Post-Brexit Britain should be considering the intersection of 1) ARPA/PARC-style science research and ‘systems management’ for managing complex projects with 2) the reform of government institutions so that high performance teams — with different education/training (‘Tetlock processes’) and tools (including data science and visualisations of interactive models of complex systems) — can make ‘better decisions in a complex world’.
This paper examines the ARPA/PARC vision for computing and the nature of the two organisations. In the 1960s visionaries such as Joseph Licklider, Robert Taylor and Doug Engelbart developed a vision of networked interactive computing that provided the foundation not just for new technologies but for whole new industries. Licklider, Sutherland, Taylor et al provided a model (ARPA) for how science funding can work. Taylor provided a model (PARC) of how to manage a team of extremely talented people who turned a profound vision into reality. The original motivation for the vision of networked interactive computing was to help humans make good decisions in a complex world.
This story suggests ideas about how to make big improvements in the world with very few resources if they are structured right. From a British perspective it also suggests ideas about what post-Brexit Britain should do to help itself and the world and how it might be possible to force some sort of ‘phase transition’ on the rotten Westminster/Whitehall system.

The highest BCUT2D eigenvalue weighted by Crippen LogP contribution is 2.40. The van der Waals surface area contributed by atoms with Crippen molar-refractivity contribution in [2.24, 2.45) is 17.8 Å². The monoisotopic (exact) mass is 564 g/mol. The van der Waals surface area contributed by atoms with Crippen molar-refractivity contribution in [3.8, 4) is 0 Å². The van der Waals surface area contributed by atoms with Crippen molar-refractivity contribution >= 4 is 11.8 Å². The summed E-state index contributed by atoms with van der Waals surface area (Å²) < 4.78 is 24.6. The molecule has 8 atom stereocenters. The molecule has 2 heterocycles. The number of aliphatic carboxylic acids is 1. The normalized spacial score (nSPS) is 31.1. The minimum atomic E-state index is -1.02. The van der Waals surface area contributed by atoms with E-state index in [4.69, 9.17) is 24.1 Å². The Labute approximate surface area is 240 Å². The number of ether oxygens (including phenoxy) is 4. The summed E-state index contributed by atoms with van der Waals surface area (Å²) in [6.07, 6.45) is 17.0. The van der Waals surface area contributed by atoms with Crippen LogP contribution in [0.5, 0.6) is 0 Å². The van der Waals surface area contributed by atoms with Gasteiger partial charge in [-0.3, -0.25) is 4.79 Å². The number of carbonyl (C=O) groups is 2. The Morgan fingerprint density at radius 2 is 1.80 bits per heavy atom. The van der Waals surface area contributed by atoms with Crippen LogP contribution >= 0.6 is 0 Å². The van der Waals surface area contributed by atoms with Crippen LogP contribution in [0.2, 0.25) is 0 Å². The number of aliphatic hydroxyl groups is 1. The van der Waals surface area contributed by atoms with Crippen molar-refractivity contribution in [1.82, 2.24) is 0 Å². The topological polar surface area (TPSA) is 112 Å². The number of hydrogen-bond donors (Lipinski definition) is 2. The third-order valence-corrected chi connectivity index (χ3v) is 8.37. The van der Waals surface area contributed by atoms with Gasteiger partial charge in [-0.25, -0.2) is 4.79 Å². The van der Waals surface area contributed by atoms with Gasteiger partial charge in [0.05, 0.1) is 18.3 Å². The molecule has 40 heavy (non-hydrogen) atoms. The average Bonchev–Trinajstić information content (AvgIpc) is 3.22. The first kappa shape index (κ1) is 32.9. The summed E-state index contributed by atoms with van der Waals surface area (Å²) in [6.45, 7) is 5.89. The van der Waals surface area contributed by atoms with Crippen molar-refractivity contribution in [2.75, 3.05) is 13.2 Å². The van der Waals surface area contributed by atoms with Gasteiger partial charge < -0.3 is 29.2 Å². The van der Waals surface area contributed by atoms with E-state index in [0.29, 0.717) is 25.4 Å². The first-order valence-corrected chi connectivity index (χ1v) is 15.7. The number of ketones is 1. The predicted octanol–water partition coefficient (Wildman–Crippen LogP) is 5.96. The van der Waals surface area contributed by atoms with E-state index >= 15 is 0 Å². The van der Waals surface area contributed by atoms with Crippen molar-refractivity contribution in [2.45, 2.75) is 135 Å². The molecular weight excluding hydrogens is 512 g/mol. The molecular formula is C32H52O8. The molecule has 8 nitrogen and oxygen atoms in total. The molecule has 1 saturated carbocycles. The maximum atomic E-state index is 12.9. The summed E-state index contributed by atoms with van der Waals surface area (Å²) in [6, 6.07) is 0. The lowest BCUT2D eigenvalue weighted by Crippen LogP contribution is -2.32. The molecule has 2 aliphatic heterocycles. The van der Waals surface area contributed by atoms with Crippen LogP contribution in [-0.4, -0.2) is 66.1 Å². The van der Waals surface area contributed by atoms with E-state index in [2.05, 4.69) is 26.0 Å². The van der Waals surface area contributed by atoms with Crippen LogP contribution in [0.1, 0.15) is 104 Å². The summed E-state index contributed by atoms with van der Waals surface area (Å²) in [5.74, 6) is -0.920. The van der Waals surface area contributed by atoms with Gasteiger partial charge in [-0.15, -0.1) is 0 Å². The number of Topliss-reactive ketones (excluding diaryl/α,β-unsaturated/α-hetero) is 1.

For the PDF of the paper click HERE. Please correct errors with page numbers below. I will update it after feedback.
The Dream Machine.
Dealers of Lightning.
‘Sketchpad: A man-machine graphical communication system’, Ivan Sutherland 1963.
Oral history interview with Sutherland, head of ARPA’s IPTO division 1963-5.
This link has these seminal papers:
- Man-Computer Symbiosis, Licklider (1960)
- The computer as a communications device, Licklider & Taylor (1968)
Watch Alan Kay explain how to invent the future to YCombinator classes HERE and HERE.
HERE for Kay quotes from emails with Bret Victor.
HERE for Kay’s paper on PARC, The Power of the Context.
Kay’s Early History of Smalltalk.
HERE for a conversation between Kay and Engelbart.
Alan Kay’s tribute to Ted Nelson at “Intertwingled” Fest (an Alto using Smalltalk).
Personal Distributed Computing: The Alto and Ethernet Software1, Butler Lampson.
You and Your Research, Richard Hamming.
AI nationalism, essay by Ian Hogarth. This concerns implications of AI for geopolitics.
Drones go to work, Chris Anderson (one of the pioneers of commercial drones). This explains the economics of the drone industry.
Meditations on Moloch, Scott Alexander. This is an extremely good essay in general about deep problems with our institutions.
Intelligence Explosion Microeconomics, Yudkowsky.
Autonomous technology and the greater human good. Omohundro.
Can intelligence explode? Hutter.
For the issue of IQ, genetics and the distribution of talent (and much much more), cf. Steve Hsu’s brilliant blog.
For some pre-history on computers, cf. The birth of computational thinking (some of the history of computing devices before the Turing/von Neumann revolution) and The crisis of mathematical paradoxes, Gödel, Turing and the basis of computing (some of the history of ideas about mathematical foundations and logic such as the famous papers by Gödel and Turing in the 1930s)
Part I of this series of blogs is HERE.
Part II on the emergence of ‘systems management’, how George Mueller used it to put man on the moon, and a checklist of how successful management of complex projects is systematically different to how Whitehall works is HERE.